On September 1st, 2020, Maria Hondele will start as a new Assistant Professor of Biochemistry with Tenure Track at the Biozentrum, University of Basel. She is currently working as a postdoctoral fellow at the Institute of Biochemistry at ETH Zurich. The scientist, born in 1981, first studied medicine for two years and then biochemistry at the University of Regensburg. After completing her PhD at the European Molecular Biology Laboratory (EMBL) in Heidelberg and the Ludwig-Maximilians-University of Munich in 2013, she joined the group of Prof. Karsten Weis at ETH Zurich as a postdoctoral fellow.
In recognition of her outstanding scientific achievements, Hondele has already been awarded several prizes and fellowships, including a long-term postdoctoral fellowship from the European Molecular Biology Organization (EMBO) and the Human Frontier Science Program (HFSP), the PhD Prize of the Munich University Society and last year an ETH Career Seed Grant.
Hondele's research focuses on the fate of messenger RNAs (mRNAs), copies of the cell’s genetic material that serve as matrices for protein production. These mRNA molecules are transported, altered, stored, repressed or degraded by certain proteins. Hondele’s main topic of interest are membraneless organelles, for example P-bodies or nuclear speckles, which are suspected to control the fate of mRNA molecules. In contrast to classical organelles such as the cell nucleus or mitochondria, whose content is separated from the surrounding cell plasma by a membrane, membraneless organelles are self-organizing droplets of proteins and nucleic acids that form by a process called liquid-liquid phase separation, similar to oil droplets in water. Such phase-separated droplets can harbor a wide range of important cellular functions.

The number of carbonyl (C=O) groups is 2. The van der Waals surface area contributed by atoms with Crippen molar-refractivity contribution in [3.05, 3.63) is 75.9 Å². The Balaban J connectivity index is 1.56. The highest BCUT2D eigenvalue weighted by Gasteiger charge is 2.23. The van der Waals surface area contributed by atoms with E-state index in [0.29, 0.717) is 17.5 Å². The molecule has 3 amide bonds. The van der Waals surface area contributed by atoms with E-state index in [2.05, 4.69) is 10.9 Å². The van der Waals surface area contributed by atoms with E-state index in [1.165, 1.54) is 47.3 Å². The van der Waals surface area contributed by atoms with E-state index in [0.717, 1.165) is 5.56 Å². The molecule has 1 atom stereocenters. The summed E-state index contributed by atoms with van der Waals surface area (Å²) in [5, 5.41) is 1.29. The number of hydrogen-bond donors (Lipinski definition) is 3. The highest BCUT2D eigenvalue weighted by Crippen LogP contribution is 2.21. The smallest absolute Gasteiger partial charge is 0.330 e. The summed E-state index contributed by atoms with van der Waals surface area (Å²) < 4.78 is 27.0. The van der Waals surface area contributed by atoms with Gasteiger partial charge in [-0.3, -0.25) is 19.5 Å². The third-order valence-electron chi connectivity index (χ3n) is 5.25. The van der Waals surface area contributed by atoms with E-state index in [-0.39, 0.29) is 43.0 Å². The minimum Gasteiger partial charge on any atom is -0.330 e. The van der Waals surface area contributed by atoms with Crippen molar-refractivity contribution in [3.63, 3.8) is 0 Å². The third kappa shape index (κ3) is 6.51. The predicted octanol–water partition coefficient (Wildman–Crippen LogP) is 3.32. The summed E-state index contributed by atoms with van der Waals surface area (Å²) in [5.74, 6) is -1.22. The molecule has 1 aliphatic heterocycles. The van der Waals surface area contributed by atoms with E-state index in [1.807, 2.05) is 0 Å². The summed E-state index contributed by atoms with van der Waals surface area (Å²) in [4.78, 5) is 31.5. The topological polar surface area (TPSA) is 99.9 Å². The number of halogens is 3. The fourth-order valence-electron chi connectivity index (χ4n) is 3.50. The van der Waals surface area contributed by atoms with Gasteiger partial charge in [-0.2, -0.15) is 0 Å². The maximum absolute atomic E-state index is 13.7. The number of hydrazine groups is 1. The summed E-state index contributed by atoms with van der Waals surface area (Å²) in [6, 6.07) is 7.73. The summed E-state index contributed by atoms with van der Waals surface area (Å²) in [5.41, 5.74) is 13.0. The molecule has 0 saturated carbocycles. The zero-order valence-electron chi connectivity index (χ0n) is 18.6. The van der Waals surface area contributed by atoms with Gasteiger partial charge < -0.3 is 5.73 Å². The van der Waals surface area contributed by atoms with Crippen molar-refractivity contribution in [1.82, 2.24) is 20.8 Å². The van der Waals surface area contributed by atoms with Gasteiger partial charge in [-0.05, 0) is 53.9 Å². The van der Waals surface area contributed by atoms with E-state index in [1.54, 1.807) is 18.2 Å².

In her latest study, recently published in “Nature”, Hondele has demonstrated that a family of proteins, the so-called DEAD-box ATPases, are master regulators of many RNA-containing membraneless organelles. She further found evidence that these enzymes might control the flux of RNA molecules through various membraneless organelles for gradual processing. In the future, she wants to investigate the assembly and regulation of membraneless organelles and dissect their cellular function, with a focus on mRNA fate.
In addition to Prof. Maria Hondele, the University of Basel has appointed the economist Robert Stelter as a new Assistant Professor of Quantitative Economic History.
Contact: Communications, Katrin Bühler